ARTISTICALLY INSPIRED HOMES OPEN THEIR DOORS.
To most people, a house is where they eat, sleep, watch television, raise children and build equity.
But, for artists, their home is another canvas. Creativity is in every kitchen cupboard, bathroom fixture, floor covering and window treatment.
It's just that kind of artistic wonderland that exists behind the front door of Jack and Marci Stewart's seemingly ordinary tract home on a quiet, tree-lined Upland street.
The Stewarts will open their home to the public on Sunday as part of the "Artists @ Work & Their Homes" tour. Featuring six homes in all, the tour will allow visitors to see where and how artists live and to watch them work.
At the Stewarts' home, the game room has antique gaming machines and vintage chairs. Walls are painted in vivid pink. A large construction beam is used as a fireplace mantle. There is also a vast collection of art: their own and that of others.
"Our home is our inspiration," said Marci Stewart, a painter who uses Chinese brush techniques and materials. "It's another palette we use to express ourselves." Many of her paintings, watercolor on Chinese rice (or shuen) paper, are mounted on the walls throughout the home.
Jack Stewart, a landscape architect who was trained in ceramic art by Claremont sculptor Betty Davenport Ford, said he has long wanted his home to be an artist's sanctuary, so when he married Marci nine years ago, they set out to make that dream come true.
"Neighbors and friends say that we've put more into our house than we'll ever get out," Marci said. "But we plan on being here for the rest of our lives. So many people think of their homes as a commodity. We think more intrinsically."
Her husband has created an outdoor Shangri-La of diversity, accented with many pieces of stained glass. A French impressionist-style mural by Alyssa de Ville is painted on one of the concrete walls in the backyard.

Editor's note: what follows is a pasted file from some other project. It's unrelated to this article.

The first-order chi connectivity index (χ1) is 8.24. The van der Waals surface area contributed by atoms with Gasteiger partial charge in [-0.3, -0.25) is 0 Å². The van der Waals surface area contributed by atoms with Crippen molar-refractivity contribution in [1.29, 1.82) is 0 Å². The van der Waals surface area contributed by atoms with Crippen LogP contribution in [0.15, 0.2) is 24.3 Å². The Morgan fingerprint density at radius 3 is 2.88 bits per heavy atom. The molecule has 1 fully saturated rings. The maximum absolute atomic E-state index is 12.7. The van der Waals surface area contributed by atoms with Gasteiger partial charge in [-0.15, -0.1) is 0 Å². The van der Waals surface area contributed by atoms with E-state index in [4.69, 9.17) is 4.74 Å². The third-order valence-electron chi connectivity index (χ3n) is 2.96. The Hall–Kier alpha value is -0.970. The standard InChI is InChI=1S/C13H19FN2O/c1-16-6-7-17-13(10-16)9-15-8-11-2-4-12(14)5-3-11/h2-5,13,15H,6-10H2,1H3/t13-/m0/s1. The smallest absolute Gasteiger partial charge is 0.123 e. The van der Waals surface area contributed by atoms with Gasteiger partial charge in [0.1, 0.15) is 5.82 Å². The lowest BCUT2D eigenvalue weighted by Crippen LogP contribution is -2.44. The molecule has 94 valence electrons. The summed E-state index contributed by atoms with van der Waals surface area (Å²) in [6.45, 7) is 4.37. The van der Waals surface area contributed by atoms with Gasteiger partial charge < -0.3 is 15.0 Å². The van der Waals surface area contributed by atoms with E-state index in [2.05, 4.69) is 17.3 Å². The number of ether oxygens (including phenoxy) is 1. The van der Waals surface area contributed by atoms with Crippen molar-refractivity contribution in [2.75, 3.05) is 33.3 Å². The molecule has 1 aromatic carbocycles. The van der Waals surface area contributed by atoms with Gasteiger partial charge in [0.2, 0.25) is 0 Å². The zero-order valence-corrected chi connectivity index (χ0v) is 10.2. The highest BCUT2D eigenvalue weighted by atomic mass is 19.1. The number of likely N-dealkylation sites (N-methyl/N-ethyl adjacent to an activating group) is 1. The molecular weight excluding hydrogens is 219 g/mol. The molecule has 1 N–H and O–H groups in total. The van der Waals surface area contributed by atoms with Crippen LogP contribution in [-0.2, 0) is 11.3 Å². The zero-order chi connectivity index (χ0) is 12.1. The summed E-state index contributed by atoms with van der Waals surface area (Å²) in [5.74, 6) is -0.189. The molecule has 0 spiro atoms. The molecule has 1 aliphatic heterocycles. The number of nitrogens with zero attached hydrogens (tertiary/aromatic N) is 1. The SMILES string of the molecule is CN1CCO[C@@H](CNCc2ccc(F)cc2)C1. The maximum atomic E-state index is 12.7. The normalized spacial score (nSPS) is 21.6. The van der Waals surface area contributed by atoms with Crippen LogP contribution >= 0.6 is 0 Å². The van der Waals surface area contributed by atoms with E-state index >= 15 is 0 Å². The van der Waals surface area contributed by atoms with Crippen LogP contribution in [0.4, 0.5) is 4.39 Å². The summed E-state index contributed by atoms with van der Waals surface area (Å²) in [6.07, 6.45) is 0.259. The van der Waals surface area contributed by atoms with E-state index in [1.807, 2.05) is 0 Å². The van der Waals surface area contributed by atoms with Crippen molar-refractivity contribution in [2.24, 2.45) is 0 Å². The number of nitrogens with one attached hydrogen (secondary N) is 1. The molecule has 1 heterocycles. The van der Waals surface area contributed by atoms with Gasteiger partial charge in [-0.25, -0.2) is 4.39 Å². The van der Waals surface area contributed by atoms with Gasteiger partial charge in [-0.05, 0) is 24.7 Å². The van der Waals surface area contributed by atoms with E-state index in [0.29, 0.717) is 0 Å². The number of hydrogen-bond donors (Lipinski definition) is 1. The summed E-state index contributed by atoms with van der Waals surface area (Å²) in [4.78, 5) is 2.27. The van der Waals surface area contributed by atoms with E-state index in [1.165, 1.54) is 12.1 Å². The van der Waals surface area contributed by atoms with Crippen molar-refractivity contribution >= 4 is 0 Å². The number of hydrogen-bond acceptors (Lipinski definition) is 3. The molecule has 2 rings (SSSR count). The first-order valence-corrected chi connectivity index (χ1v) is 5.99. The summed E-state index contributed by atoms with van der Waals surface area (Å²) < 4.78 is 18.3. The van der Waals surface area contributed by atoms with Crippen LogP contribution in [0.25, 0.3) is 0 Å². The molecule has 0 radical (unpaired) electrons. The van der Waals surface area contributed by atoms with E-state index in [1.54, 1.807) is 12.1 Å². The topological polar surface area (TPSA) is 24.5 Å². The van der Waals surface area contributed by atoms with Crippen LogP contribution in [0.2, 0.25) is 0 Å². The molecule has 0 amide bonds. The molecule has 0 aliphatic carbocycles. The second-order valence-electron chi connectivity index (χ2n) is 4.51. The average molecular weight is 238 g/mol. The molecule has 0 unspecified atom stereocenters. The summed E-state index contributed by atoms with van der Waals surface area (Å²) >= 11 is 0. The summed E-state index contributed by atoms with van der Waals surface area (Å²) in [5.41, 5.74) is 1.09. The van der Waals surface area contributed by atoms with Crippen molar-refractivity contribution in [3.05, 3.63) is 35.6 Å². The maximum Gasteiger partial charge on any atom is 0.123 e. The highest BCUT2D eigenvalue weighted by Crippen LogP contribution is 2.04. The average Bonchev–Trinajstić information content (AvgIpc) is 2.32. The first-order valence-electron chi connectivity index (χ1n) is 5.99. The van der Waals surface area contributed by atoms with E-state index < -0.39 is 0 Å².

Directly behind the house is a detached guest room the couple use as an office, retreat and a place for friends to unwind when they come to visit. French doors offer a view of a rock-wall waterfall and sparkling pool.
There is also a path leading to a hidden outdoor chapel featuring a hand-carved wooden cross. Near it is a life-size statue of Quan Yin, the Chinese goddess of mercy.
And on the south side of the house is Jack Stewart's work-in-
progress: a vineyard. He hopes the grapevines, when mature, will shade the landscape.
"The outside is as important as the inside," Marci Stewart said. "It's hard for some people to understand how artists live. Your home can be an expression of who you are -- not the bottom line of your income."
Diana Sholley, (909) 483-9381
ARTISTS @ WORK & THEIR HOMES
>What: Six homes in Upland and Claremont, including those of painter Marci Stewart and landscape architect and ceramist Jack Stewart; wood carver Osvaldo Orellana; folk art and Latin-influenced sculptor Dee Marcellus Cole; graphics designer and mono printer Kathy Spear; and cloisonne artist Bess Reid.
>When: 10 a.m. to 4 p.m. Sunday.
>Cost: $40 advance, $45 on event day, with proceeds benefiting the Scripps College Fine Arts Foundation student scholarship program.
>Information: (909) 985-8092 or (909) 593-1497.
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|Publication:||Daily News (Los Angeles, CA)|
|Date:||Sep 22, 2007|
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